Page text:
You sound like a very thoughtful and intelligent person, Martin. I hope I am, too. I have tried, but I cannot understand the reasoning behind the views on this site that CCM is “corrupt,” “irrelevant” and should be “burned to the ground.” It has its flaws, but what doesn’t in this flawed world? To me, the extreme views are a condemnation of the many mature and decent Christians in CCM who are just trying to make good music that glorifies God.

  • Martin

    It’s really just economics–they could no longer sell enough records to justify the expense of recording them and marketing them.

    Isn’t that a chicken-and-egg argument, though? Aren’t sales just as much a function of marketing as the other way around?

    If you really believe that CCM is sinful, evil, preaching a false gospel, and leading people astray, then your condemnation of the industry is justified.

    You’re coming on a bit strong there. Kate’s article didn’t say that and neither did anyone in this thread.

    What I do believe — and this is reinforced every time I listen to the local Christian radio station — is that it’s predictable music full of shallow lyrical platitudes. It’s not a false gospel, but it’s only a tiny slice of the true one.

    For one, I am glad there is a Christian music industry that creates music that edifies the body, lifts God up in worship, and presents Bible truth in good lyrics.

    I guess most of us are saying we no longer see that in CCM.

    The “subculture” terminology is quite pejorative and condescending. I lean more toward terminology like “paraculture,” which for me better captures what the church should be. The NT is very clear that the church is different, a “peculiar people” set apart for God’s purpose. If we are “below” culture, we are impotent. If we are “in” culture we are compromised. But we are to be “alongside” culture, “para”culture, calling people out of darkness and into the light.

    Brilliant! Wish I’d thought of that. I would have said “counterculture” but it connotes a sort of combative stance which may not be the best image.

  • gabe syme


    Nice CSLewis quote.

    I would have to disagree with your reasons why the artists you mentioned were dropped by their labels (too old, too fat, too honest, too sexy). It’s really just economics–they could no longer sell enough records to justify the expense of recording them and marketing them. (In the case of Jessica Simpson, I would say that someone made a wise decision that had to more with what she represents than what she looks like.) It’s just like in the “real world” of the secular recording companies. If any of those guys could still draw a huge audience, and sell lots of records, they could name their own terms and do what they wanted to do. The fact that they could no longer do the former, meant they could no longer do the latter. (And BTW, I’m a fan of all those guys. Bob Bennett is an incredible artist and I will go out of my way to try to catch him concert, but his style is out of style now. That’s life. Get over it. Same with the other 70’s artists you mentioned.)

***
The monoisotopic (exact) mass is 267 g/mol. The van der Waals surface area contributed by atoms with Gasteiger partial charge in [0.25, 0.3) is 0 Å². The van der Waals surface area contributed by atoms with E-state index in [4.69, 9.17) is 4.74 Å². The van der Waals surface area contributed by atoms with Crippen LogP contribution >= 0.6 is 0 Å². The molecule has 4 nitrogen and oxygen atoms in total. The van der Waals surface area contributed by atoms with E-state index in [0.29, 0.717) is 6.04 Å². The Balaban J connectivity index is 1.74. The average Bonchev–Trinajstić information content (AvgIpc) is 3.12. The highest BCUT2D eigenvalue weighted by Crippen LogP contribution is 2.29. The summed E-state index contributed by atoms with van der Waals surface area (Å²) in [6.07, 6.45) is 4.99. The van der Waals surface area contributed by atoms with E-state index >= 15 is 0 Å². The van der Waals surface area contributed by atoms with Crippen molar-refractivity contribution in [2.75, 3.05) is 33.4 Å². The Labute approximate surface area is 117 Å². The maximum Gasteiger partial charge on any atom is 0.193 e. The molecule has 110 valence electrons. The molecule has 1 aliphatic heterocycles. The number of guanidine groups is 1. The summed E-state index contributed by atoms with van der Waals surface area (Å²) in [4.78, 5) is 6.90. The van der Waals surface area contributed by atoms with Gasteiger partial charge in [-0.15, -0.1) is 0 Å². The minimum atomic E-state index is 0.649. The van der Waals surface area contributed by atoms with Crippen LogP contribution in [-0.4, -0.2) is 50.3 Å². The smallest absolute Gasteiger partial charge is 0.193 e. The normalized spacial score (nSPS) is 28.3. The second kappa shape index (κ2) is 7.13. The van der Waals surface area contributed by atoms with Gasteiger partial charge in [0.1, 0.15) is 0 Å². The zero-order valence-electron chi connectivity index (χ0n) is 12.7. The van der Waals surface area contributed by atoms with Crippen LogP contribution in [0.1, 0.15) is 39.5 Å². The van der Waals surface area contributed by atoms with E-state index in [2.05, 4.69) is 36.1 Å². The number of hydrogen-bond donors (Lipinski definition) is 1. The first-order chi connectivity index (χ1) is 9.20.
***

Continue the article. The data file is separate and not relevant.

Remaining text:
If an artist doesn’t want someone else directing their musical career or ministry, then that artist should be an Indie artist, start their own label, and be responsible for their own success or failure. And they should never look back, and never whine about the success of CCM artists. And if they become popular as an Indie artist, the real test will be what they’ll do when a label offers them a contract. Until there is a full-fledged “Indie Industry” (oxymoron?), I think most would take the contract. The lines are just not as clear cut as many want them to be.

    Let me add that CCM parallels the CBA (Christian publishing), so I can speak with a little authority here. I have self-published seven books and done all my own marketing and risk-taking. I am also a published author with a major Christian/secular label. (I’m also a songwriter-singer, but that doesn’t count here.) I can do what I want with my own books because I know they are mostly niche products (although a couple of publishers have offered contracts for them). I wrote a book for the industry because I wanted to reach a much wider market than I could as a money-crunched self-publisher. They edited, cut, and rearranged my manuscript quite mercilessly, but I was okay with that because THEY WERE PAYING FOR THE BOOK and THEY HAD THE DISTRIBUTION CHANNELS. And if the book doesn’t sell well, I’ll have to look for a smaller publisher who’ll give me a chance, or else just keep self publishing. That’s life and it has nothing to do with whether or not the CBA should exist.

    My point is, there is plenty of room and opportunity for every artist to get their work out there for someone to hear or read. CCM is not preventing anyone from expressing their artistry. And, for the record, I never suggested that CCM artists were better than Indie artists. I only said, which is true, that it’s harder to find the really good Indie artists because every one with a song and a six-string, regardless of true gifting or talent, can be an Indie. Mark my words,though, soon the Indies will find a way to “thin the herd” so only the strongest and “best” are put out front and supported (I’ve already seen it happening in some Indie online communities).

    Bottom line: It’s all good, and it all comes with some bad. CCM, Indie, secular all turn out good “Christian” music, as well as bad. Let’s celebrate and embrace the good, whatever that may be for each of us, and stop focusing on the bad.

  • Martin